Well, that’s the one drawback for me was the design limits. Coming from a WordPress background where functionality can seem limitless with the strategic use of plugins, Kajabi’s design capabilities feel quite limiting to me. There are a handful of website templates from which to choose and I had a hard time distinguishing one template from the next. Wonderfully, the website dashboard is set up a lot like the WordPress dashboard, so it was easy to navigate. But I didn’t happen to come across a website design I like, so we opted to build a separate .com website outside of Kajabi and use New Kajabi solely to host the premium content / membership site.
I would have to learn more HTML code to get the blog posts to look like I want them to look. Not my favorite thing.
Organizing Content on Kajabi
I think this is the area that was least obvious to me. As a blogger, I’m used to using tags, categories and posts. In the Kajabi ecosystem, categories and posts are used to organize paid content. Here is the hierarchy:
The Sales functionality for your membership sit will contain an Offer that you name and to which you assign Products. Each product is made up of one or more multi-media Posts and downloads. Each Post is assigned a Category; within each category you have the option to release enable the content to be published immediately or to be included as part of a content drip, delivered X number of days from the date the member first got access to the product.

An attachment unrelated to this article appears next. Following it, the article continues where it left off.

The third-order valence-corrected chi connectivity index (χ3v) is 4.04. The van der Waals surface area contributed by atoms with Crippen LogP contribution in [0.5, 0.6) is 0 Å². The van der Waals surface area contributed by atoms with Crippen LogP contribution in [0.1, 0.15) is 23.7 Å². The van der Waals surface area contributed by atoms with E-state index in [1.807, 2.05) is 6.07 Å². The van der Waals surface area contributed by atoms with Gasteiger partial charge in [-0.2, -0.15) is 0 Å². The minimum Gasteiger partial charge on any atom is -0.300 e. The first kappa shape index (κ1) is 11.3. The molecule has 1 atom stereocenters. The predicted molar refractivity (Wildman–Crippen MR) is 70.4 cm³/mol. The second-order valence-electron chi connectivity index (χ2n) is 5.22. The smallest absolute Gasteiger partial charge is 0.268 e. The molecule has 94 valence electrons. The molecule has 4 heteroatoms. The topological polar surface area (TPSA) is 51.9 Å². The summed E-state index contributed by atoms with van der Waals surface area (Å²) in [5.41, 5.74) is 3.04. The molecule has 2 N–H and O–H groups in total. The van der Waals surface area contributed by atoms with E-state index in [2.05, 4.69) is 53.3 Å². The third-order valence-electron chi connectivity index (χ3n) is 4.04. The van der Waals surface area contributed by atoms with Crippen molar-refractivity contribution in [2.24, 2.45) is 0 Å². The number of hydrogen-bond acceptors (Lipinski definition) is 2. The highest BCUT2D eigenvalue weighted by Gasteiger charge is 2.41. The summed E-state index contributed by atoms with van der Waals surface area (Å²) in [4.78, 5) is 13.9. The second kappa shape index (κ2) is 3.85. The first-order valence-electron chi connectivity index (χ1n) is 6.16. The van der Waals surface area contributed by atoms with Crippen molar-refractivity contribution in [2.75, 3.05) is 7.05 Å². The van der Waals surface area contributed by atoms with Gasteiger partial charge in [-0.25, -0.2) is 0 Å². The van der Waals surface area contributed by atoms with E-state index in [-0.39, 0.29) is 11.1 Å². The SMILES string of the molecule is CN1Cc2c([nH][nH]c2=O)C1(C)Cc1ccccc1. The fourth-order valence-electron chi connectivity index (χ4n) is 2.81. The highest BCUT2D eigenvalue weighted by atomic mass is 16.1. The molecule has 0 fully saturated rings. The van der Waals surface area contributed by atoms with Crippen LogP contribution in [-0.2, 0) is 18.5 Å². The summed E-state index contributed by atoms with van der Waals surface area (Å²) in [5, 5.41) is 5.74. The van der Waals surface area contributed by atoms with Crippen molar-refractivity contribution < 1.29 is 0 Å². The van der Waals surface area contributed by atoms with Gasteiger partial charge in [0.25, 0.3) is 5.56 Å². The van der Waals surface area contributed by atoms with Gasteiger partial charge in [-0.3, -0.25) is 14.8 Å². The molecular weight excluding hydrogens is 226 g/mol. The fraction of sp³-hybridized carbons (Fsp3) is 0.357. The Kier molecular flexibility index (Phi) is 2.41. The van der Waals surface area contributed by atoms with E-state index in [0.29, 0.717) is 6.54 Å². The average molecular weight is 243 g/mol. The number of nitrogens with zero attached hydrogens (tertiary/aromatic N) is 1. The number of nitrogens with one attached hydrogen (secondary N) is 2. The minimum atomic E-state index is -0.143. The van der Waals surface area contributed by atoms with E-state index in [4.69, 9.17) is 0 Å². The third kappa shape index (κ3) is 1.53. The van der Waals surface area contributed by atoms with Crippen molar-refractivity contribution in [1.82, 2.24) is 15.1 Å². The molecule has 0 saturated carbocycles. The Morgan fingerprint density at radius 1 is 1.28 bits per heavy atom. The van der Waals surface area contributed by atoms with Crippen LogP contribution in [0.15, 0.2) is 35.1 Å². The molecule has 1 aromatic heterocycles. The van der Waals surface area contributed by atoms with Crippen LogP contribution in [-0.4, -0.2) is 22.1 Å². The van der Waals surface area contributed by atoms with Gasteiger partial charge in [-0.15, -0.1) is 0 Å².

So for instance, for my client’s membership site, we’re building out 52 weeks of drip content that’s divided by topics that we’ve called Units. Each unit is made up of a series of training modules and each module is made available seven days after the previous module becomes available. In Kajabi-ese…
There will be a total of 10 products bundled as part of this membership.
Each product contains between 4 and 10 training modules + downloads like sample contracts, worksheets, and instructions + supplemental video content to further explain or show examples of each topic covered by the training modules
Each training module is put on a drip schedule using categories. So Module 1 is available immediately once a REEP member signs up. Module 2 becomes available 7 days later. Module 3 becomes available 14 days after sign-up. Module 4 becomes available 21 days after sign-up. Etc.
I will admit: I didn’t immediately grasp the way in which Kajabi structured this part of the membership system, despite having used at least two other membership platforms before. And I didn’t love the video tutorials. For whatever reason, that one guy who explains all the features makes me sort of zone out.
This guy sort of makes my eyes glaze over.
I can remember running down the process in my mind several times, trying to connect the dots as I drove to pick the kids up from school. By the end of the week, I pretty much had the process down, which is why I say the functionality is fantastic once you stop looking for the easy win.
Kajabi’s List Management Capabilities